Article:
The Glories of Spring Migration

Cerulean_warbler_(5606217144)Here in the Midwest, it’s been a glorious spring—something we deserved after that brutal, seemingly endless winter. And all the more glorious for the fabulous songbird migration I witnessed in southern Ohio and southern West Virginia.

I’ve been a birder for 36 years, and spring migration is always a much-anticipated annual treat. But this is the first time my job (as managing editor for Bird Watcher’s Digest, only since last October) has practically pushed me out of the office and into the forest for much of late April and early May. Lucky me!

Of course, birding close to home in Marietta, Ohio, was rewarding, too, but not nearly as bird-intense as my trips to Shawnee State Park in the boonies of extreme southern Ohio, and the New River Birding and Nature Festival in West Virginia, AKA paradise.

The former was a weekend-long 10th anniversary celebration of the Ohio Ornithological Society, with dozens of organized birding outings, and hundreds of birders enjoying the migration as much as I did. The first night, we took a nighttime drive hear a chuck-wills-widow singing his little lungs out! That’s not an easy-to-find sound in Ohio!

Cerulean warblers and American redstarts decorated the trees near the park’s cabins. They were so cooperative! Even beginning birders got scope views of those gorgeous birds. And what a great opportunity to learn their songs—hearing them right outside our sleeping quarters!

On an outing to a low-lying riparian area, we got ovenbirds and Kentucky warblers and Louisiana waterthrushes. We watched two male northern parulas engaging in a fight that caused them to tumble, entangled, from about 20 feet into the air onto the ground—twice!

We drove on narrow, winding roads up steep hillsides to find worm-eating warblers. I was hoping for Blackburnian warbler and blue-headed vireo, species I’ve seen only a couple times in my life. Sunday morning, birding with my new friend Trish, we hit the jackpot! On a high, narrow saddle, where the top limbs of big, old oak trees were at eye level, those species presented themselves to us for long, satisfying views! We were pishing, but weren’t using a recorder to call them in. No matter, they were basically right in front of us, along with hooded and black-throated green warblers, scarlet tanagers (including a funky, hot pink and leucistic one), and oh, too many others to list here. It was mind-blowing.

It was hard to go back to work in the office on Monday. But immediately after work, it was another road trip! The New River Bird and Nature Festival is a relatively small annual gathering, co-hosted by and centered at Opossum Creek Retreat, near Fayetteville, West Virginia, and next door to the New River Gorge National River.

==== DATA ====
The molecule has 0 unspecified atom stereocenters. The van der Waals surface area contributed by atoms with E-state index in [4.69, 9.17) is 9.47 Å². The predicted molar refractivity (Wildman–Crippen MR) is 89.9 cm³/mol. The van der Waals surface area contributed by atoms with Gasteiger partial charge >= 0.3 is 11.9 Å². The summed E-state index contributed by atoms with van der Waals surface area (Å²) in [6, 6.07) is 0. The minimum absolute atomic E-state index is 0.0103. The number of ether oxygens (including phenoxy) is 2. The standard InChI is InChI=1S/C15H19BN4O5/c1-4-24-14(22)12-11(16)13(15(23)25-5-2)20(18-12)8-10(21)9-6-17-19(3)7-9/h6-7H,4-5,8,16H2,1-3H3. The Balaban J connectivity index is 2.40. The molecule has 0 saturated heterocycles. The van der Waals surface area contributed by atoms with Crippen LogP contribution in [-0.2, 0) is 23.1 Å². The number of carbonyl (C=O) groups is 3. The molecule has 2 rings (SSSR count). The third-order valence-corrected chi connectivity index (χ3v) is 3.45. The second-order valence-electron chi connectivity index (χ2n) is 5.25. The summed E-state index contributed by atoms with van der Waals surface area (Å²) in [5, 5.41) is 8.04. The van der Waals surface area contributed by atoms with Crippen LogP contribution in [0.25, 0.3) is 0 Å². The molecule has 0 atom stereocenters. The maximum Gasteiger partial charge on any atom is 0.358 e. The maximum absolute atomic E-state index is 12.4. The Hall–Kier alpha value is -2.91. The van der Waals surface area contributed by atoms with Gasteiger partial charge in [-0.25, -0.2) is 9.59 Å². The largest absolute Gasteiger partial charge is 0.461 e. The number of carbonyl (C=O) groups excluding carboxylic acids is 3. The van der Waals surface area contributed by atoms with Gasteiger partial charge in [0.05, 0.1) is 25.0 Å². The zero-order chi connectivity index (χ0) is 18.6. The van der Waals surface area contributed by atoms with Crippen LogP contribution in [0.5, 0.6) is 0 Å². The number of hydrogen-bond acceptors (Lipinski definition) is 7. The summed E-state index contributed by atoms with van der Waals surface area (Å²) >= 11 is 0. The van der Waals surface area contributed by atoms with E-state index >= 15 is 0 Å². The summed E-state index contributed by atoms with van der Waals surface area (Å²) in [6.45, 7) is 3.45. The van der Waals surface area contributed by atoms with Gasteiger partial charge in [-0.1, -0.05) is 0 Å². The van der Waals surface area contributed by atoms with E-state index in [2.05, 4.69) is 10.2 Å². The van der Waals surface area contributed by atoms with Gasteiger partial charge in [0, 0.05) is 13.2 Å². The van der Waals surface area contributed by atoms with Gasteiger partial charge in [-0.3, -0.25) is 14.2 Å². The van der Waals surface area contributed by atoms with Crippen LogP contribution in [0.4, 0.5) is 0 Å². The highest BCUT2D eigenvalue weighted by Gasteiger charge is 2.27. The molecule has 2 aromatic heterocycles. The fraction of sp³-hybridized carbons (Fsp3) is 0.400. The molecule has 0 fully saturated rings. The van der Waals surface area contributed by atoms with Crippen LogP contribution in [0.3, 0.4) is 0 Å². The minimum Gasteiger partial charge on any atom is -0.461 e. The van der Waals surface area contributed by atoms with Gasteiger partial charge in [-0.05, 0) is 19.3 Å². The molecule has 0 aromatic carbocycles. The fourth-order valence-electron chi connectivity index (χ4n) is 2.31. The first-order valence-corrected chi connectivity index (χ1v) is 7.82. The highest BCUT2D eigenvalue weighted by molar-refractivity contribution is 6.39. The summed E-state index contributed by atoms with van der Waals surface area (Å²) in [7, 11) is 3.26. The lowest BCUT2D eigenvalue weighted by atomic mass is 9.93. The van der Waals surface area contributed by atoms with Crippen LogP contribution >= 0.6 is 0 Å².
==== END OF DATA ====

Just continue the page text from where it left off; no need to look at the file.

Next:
The retreat itself couldn’t be more idyllic. A blue-headed vireo was building a nest in a tree near the cabins! Local brews flowed from taps on the back porch! Big name birders provided fascinating, sometimes hysterical presentations late every afternoon and evening, and the food is home-made on site with love. The memory of the food makes me salivate. What a place. What a setting. What an event!

The main attractions, though, were the outings, starting very early and lasting into the afternoon—led by big-name birders, and going into spectacular, diverse habitats. Numerous chestnut-sided warblers gave us spectacular looks, and even though it was rainy, the bobolinks were active and noisy in a highland field. Bobolinks sound just like R2D2, or maybe it’s the other way around!

And then, in a rhododendron thicket along a stream, I got a life bird: Swainson’s warbler! I recognized its song, which I think ends with a phrase that sounds like whippoorwill, but Sibley hears SISTerville. No matter, I heard it and recognized it. My annual, late-winter intense review of warbler songs paid off. It came out to have a good, long look at our small group of birders. I love it when they do that! Many of us did the life-bird wiggle that morning!

We had a ramps lunch at a rural, Pentecostal church. Ramps in the scrambled eggs. Ramps in the fried potatoes. Ramps in the beans. No ramps in the heavenly dark chocolate cake, though, thank goodness. Ramps, for those outside of Appalachia, are a native plant in the onion/leak/garlic family with a taste all their own. Some say it’s an acquired taste, but it’s a taste I acquired in one bite. I’ve heard that big-city, five-star chefs have acquired a taste for ramps recently, too.

Unfortunately, I could only spend two days at the weeklong festival. Next year, I hope, I can arrive early and stay late.

I was happy and relieved when winter finally ended, but I’m sorry spring migration is winding down. I missed out on several warbler species this year, and unless I head north, won’t have a chance at them until fall, when finding them is tougher because they’re not singing.

Still, I’m already looking forward to fall!  Gotta love birding: It builds both wonderful memories and eager anticipation.










About the Author
 Dawn Hewitt is the managing editor for Bird Watcher's Digest and Watching Backyard Birds. She has been watching birds since 1978, and wrote a weekly birding column for The Herald Times, a daily newspaper in Bloomington, Indiana, for 11 years.


  1. Trish Callis says

    Thanks for the memories, Dawn. I hope you have a wonderful summer, now that it’s here at last.

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